You send coins to another address with a special "cold lock" transaction. This other address is only allowed to mint and to unlock the coins back to the original address.


  • may imply less changes in the code than my solution


  • you must cold lock any new coin you receive, so you must bring back your cold storage private key each time you want to cold lock coins and it costs you the transaction fee
  • you must not loose the minting private key, otherwise you can't unlock the coins
  • we need a new special UI to lock and unlock coins (my proposal also requires a new UI, but it's only used at setup time)

NXT leased forging

Original post:


You make a special transaction to say this other address is allowed to mint your coins on your behalf for a given duration. Very similar to cold locked tx but limited in time.


  • the duration?


  • the purpose is explicitly to let someone else mint, it looks dangerous from the network security perspective
  • you must lease again when you receive new coins or when the leases expires. You must use your cold storage private key each time you do that.
  • the account receiving the lease can do whatever he wants with the reward (though we can implement that differently)

ppcman's Mint-by-proxy

Original post:


Unless I misunderstood something, it works exactly like cold locked minting (with a different terminology) except there's a high fee to lock and unlock (0.05 PPC) So the same pro and con apply plus:


  • the fee? "These fees will be destroyed and be put back into the network, which can increase the coin supply for better rewards than 1%"


  • the fee?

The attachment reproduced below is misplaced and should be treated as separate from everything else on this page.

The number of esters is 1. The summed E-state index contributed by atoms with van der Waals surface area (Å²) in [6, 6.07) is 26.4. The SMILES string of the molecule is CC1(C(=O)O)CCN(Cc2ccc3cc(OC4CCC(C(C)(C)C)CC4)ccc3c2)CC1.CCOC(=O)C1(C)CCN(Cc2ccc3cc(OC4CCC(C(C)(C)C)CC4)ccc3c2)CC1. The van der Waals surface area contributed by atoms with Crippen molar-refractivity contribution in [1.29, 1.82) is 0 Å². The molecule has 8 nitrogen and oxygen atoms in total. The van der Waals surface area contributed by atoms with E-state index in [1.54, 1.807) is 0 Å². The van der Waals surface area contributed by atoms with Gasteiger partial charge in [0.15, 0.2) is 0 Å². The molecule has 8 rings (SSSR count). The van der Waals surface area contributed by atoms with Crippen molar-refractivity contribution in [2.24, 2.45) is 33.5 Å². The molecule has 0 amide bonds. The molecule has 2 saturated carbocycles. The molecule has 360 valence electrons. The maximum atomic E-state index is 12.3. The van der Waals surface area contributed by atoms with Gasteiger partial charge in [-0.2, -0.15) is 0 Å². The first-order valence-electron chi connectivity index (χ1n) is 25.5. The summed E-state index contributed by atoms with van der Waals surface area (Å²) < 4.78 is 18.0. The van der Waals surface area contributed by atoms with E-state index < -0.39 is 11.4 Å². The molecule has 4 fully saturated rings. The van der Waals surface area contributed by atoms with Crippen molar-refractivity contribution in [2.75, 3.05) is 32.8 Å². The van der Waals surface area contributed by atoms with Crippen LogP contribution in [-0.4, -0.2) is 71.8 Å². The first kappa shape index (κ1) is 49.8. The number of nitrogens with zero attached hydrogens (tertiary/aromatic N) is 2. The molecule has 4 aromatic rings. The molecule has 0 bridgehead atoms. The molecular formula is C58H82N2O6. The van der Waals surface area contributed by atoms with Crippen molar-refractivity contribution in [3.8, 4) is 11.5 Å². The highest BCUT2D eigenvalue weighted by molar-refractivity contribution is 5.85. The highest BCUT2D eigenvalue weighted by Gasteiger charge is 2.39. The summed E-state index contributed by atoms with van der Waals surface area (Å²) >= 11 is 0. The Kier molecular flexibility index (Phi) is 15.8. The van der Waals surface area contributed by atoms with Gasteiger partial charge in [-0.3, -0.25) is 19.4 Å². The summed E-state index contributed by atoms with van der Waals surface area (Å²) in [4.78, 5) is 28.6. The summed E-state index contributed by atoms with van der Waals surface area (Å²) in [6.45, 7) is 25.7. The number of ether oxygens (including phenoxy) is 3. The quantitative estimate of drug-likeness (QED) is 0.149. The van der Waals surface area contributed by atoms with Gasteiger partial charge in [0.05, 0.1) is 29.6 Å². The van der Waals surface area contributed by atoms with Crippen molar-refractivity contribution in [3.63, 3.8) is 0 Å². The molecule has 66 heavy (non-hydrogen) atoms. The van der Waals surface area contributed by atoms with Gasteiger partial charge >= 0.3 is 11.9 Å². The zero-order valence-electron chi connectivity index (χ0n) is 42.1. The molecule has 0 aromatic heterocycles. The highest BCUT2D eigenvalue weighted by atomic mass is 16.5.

• from the description it looks more complex to implement than cold locked minting, but I'm not sure how they differ exactly.


Original post:


You send a signed message to other nodes to transfer the coin age from an address to another one. The message is stored in the blockchain.


  • you don't need to move the coins and loose coin age to enable cold locked minting on an address
  • "the transaction system itself would not have to be modified". That's right but it requires so many other changes I'm not sure this is globally positive.


  • we must implement a new message type (but maybe we can use special transactions instead and reuse many existing code)
  • we must keep a new big record to know what coin age was transferred to what address. It looks error prone and not lightweight client friendly (although peercoin is already not very lightweight client friendly)
  • it looks very complex to implement
  • "there must be a mechanism to avoid that someone tries to PoS mint with both addresses"
  • you must have the private key nearby each time you want to transfer coin age


Original post:

Actually this proposal has nothing to do with cold storage minting. Although the idea of not loosing coin age when coins are sent is interesting.


Related post:


We generate CoinStake signatures in advance and use them when we find a block


  • must be done again after a block has been found
  • actually impractical because you can't sign the blocks

Also Chronos suggested we allow the minting key to spend the reward, to dissuade people from sharing their minting key or being too loose on security. I'm not sure about that.

The discussion was here: